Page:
Certain Prerogatives Conferred by Jesus Christ Upon His Church: Part 3
Taken From CHRISTIAN APOLOGETICS: A DEFENSE OF THE CATHOLIC FAITH
Fr. W. Devivier, SJ
Edited by Bishop S.G. Messmer, DD, DCL
Bishop of Green Bay, Wisc.
BENZIGER BROTHERS, 1903
ART. III.----INFALLIBILITY OF THE CHURCH. 
I. ITS NATURE AND NECESSITY.
NATURE.----To be infallible, generally speaking, is to possess the privilege of never deceiving or being deceived; this privilege in regard to the Church means that she can neither alter the doctrine of Jesus Christ, nor misunderstand the true meaning of what our Divine Saviour taught, commanded, or prohibited. No doubt God only is infallible by nature; but He may by a special providence protect those from error whom He has charged to teach in His name, so that their teaching will never deviate in anything from the truth. Now God has granted this infallibility to His Church; and we shall even prove that He had needs grant her this privilege. In speaking thus we evidently have in view the ordinary course of things, for God could have employed another means, as He did in the Old Law, by sending prophets.
First Thesis.----The Authority Divinely Established to Teach Men the Doctrine of Jesus Christ must be Infallible in its Teaching.
FIRST ARGUMENT, DRAWN FROM THE MISSION OF THE CHURCH AND THE NECESSITY OF DIVINE FAITH.----This may be stated in various ways.
a. All men, to be saved, are obliged to believe the doctrine taught by Jesus Christ. Now Christ has given His Church the mission and power to teach His doctrine and transmit it from age to age pure and intact; therefore, unless Christ intervenes with continual miracles to insure the purity of this teaching, He must necessarily guard the teaching Church from all error; in other words, endow her with doctrinal infallibility.
b. The Church, in the name of God, rigorously commands us to believe, with a faith resting upon Divine authority and excluding all doubt, whatever she offers for our belief, even mysteries most impenetrable to reason. Now the Church has no right to require of men Divine faith in her teachings if she is not infallible. No one, in fact, can force reason to admit without reserve a proposition which is not certain. What is only probable evidently cannot command complete and absolute faith; hence as long as error is possible doubt is reasonable. Without the infallibility of the Church Divine faith, firm, unwavering faith, is therefore impossible; and without it the Christian religion itself must disappear.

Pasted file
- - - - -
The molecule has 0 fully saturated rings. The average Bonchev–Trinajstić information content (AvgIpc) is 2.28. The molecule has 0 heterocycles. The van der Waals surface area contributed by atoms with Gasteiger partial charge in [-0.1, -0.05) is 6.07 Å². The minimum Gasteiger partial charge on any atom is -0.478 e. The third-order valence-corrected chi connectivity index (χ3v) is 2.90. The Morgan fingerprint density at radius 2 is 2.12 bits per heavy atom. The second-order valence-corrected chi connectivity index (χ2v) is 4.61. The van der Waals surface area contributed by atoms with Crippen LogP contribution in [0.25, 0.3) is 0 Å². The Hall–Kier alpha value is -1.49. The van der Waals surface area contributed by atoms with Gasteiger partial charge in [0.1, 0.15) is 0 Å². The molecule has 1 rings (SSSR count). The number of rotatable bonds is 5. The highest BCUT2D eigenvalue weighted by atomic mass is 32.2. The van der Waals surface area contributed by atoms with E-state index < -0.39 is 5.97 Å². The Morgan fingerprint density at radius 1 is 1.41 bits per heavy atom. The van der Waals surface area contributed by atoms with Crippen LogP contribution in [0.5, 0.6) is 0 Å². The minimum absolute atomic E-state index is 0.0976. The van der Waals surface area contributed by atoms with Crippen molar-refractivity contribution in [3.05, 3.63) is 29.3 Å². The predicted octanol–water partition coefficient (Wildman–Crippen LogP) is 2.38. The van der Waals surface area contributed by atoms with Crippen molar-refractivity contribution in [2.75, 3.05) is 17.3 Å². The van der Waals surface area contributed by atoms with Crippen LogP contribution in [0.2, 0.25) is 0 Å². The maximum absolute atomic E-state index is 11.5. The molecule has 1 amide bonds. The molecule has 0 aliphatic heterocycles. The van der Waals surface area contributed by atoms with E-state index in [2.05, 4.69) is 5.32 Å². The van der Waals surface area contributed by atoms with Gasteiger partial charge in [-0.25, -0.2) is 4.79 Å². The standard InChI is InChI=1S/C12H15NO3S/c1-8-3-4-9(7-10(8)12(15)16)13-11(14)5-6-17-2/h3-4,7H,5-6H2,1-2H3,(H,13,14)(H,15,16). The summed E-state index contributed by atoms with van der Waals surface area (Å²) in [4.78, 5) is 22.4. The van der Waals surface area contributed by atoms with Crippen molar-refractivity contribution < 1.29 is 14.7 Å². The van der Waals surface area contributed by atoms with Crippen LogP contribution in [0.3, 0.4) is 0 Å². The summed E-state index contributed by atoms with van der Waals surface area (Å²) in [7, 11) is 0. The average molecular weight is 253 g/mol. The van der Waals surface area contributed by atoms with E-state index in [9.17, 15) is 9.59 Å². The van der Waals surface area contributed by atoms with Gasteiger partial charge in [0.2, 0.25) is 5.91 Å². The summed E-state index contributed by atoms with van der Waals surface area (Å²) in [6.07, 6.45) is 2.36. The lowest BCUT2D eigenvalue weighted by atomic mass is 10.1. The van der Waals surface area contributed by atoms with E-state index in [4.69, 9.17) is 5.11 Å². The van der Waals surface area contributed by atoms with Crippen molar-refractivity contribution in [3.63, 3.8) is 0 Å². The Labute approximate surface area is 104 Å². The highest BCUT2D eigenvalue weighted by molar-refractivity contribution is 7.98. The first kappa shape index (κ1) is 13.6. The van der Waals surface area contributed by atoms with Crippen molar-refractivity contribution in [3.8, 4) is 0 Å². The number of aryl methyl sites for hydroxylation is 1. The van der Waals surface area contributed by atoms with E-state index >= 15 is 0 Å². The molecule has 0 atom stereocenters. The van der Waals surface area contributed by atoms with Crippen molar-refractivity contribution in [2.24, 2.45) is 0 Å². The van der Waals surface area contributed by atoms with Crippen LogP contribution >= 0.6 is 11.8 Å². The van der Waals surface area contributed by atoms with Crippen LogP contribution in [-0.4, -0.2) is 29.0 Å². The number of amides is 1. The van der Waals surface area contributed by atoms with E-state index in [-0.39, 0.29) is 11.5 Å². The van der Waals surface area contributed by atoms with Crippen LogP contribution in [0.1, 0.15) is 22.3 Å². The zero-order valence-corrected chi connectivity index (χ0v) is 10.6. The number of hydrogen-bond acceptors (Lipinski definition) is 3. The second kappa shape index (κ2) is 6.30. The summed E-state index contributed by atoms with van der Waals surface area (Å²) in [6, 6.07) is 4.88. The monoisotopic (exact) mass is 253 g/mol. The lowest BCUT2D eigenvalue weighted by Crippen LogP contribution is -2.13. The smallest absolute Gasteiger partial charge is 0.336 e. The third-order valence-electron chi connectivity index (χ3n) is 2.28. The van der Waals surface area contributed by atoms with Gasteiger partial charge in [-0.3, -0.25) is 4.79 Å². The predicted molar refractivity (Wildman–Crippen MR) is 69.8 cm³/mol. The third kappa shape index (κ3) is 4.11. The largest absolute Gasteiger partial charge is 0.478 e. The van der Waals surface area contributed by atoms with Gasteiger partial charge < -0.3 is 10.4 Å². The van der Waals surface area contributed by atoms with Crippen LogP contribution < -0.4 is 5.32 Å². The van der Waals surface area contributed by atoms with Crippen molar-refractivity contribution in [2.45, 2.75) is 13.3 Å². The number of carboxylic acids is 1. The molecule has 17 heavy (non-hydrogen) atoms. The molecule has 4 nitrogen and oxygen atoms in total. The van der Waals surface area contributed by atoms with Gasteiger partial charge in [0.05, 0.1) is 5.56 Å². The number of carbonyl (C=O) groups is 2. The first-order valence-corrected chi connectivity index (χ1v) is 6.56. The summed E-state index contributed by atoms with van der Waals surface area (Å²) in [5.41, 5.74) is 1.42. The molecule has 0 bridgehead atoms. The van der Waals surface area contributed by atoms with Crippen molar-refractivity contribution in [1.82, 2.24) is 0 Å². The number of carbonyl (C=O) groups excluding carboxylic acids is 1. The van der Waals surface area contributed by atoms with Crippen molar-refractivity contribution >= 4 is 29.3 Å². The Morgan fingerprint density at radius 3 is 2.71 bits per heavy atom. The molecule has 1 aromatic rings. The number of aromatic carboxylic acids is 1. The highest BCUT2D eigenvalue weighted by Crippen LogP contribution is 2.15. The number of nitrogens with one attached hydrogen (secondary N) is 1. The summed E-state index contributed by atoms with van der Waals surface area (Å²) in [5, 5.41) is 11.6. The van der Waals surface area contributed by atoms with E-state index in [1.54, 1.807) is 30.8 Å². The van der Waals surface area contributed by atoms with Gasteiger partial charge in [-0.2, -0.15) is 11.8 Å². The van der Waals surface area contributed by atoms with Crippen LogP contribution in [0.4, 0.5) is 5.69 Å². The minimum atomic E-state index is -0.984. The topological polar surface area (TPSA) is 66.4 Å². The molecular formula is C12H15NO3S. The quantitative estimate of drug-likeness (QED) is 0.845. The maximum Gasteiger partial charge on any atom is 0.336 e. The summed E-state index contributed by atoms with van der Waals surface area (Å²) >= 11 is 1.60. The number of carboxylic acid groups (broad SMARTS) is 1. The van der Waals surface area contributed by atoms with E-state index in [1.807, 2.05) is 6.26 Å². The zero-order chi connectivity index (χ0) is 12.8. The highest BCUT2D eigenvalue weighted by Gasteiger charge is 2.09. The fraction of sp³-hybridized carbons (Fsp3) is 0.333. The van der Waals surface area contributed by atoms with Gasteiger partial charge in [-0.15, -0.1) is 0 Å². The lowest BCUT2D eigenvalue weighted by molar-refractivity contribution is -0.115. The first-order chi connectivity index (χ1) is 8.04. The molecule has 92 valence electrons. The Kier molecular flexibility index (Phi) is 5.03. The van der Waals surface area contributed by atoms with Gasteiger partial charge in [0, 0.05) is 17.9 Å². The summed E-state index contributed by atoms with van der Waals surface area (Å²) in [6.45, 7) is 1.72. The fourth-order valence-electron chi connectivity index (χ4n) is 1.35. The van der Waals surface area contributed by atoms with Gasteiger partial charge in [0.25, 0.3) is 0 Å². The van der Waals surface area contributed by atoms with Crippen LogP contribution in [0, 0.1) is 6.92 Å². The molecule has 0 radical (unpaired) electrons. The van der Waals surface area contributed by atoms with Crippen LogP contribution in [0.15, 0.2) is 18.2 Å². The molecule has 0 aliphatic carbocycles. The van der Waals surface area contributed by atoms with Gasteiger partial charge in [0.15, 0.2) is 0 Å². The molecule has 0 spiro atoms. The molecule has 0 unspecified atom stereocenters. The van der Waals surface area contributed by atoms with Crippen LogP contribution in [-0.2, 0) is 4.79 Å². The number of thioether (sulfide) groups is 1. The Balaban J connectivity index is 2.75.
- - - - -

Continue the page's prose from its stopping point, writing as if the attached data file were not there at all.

c. Let us state this argument in more general terms. When there is question of religious truth necessary to salvation, human reason imperiously claims absolutely certain teaching. Not only do the unlettered feel the need of such teaching, but scholars as well, despite their profound researches and sincere efforts in search of truth. Now if there were no infallible teachers of religion, mankind would find itself abandoned to all the chances of error; it would fluctuate in uncertainty in regard to all that is most essential to its peace and happiness.